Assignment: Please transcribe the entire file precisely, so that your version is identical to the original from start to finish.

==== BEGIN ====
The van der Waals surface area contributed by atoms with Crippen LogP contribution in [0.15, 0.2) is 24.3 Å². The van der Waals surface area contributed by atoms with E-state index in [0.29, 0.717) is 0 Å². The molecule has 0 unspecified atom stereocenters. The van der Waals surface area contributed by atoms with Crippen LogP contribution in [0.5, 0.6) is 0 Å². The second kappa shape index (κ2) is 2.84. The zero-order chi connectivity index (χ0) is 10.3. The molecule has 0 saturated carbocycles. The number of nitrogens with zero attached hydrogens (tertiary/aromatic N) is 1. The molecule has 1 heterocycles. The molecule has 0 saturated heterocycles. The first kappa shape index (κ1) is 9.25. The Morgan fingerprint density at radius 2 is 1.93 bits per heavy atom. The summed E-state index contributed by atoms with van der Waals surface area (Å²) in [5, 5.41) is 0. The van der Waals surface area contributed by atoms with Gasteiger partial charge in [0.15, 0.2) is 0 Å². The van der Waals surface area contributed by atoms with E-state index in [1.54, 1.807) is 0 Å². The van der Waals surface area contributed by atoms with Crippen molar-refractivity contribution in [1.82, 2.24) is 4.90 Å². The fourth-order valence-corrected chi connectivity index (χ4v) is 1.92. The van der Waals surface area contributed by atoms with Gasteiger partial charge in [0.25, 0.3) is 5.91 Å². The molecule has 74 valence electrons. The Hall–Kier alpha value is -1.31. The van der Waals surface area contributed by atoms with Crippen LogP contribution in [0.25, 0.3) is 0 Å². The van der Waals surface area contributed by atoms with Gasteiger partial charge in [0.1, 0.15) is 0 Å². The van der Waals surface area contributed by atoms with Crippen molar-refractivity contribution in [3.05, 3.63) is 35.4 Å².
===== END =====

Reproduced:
The van der Waals surface area contributed by atoms with Crippen LogP contribution in [0.15, 0.2) is 24.3 Å². The van der Waals surface area contributed by atoms with E-state index in [0.29, 0.717) is 0 Å². The molecule has 0 unspecified atom stereocenters. The van der Waals surface area contributed by atoms with Crippen LogP contribution in [0.5, 0.6) is 0 Å². The second kappa shape index (κ2) is 2.84. The zero-order chi connectivity index (χ0) is 10.3. The molecule has 0 saturated carbocycles. The number of nitrogens with zero attached hydrogens (tertiary/aromatic N) is 1. The molecule has 1 heterocycles. The molecule has 0 saturated heterocycles. The first kappa shape index (κ1) is 9.25. The Morgan fingerprint density at radius 2 is 1.93 bits per heavy atom. The summed E-state index contributed by atoms with van der Waals surface area (Å²) in [5, 5.41) is 0. The van der Waals surface area contributed by atoms with Gasteiger partial charge in [0.15, 0.2) is 0 Å². The van der Waals surface area contributed by atoms with E-state index in [1.54, 1.807) is 0 Å². The van der Waals surface area contributed by atoms with Crippen molar-refractivity contribution in [1.82, 2.24) is 4.90 Å². The fourth-order valence-corrected chi connectivity index (χ4v) is 1.92. The van der Waals surface area contributed by atoms with Gasteiger partial charge in [0.25, 0.3) is 5.91 Å². The molecule has 74 valence electrons. The Hall–Kier alpha value is -1.31. The van der Waals surface area contributed by atoms with Crippen LogP contribution in [0.25, 0.3) is 0 Å². The van der Waals surface area contributed by atoms with Gasteiger partial charge in [0.1, 0.15) is 0 Å². The van der Waals surface area contributed by atoms with Crippen molar-refractivity contribution in [3.05, 3.63) is 35.4 Å².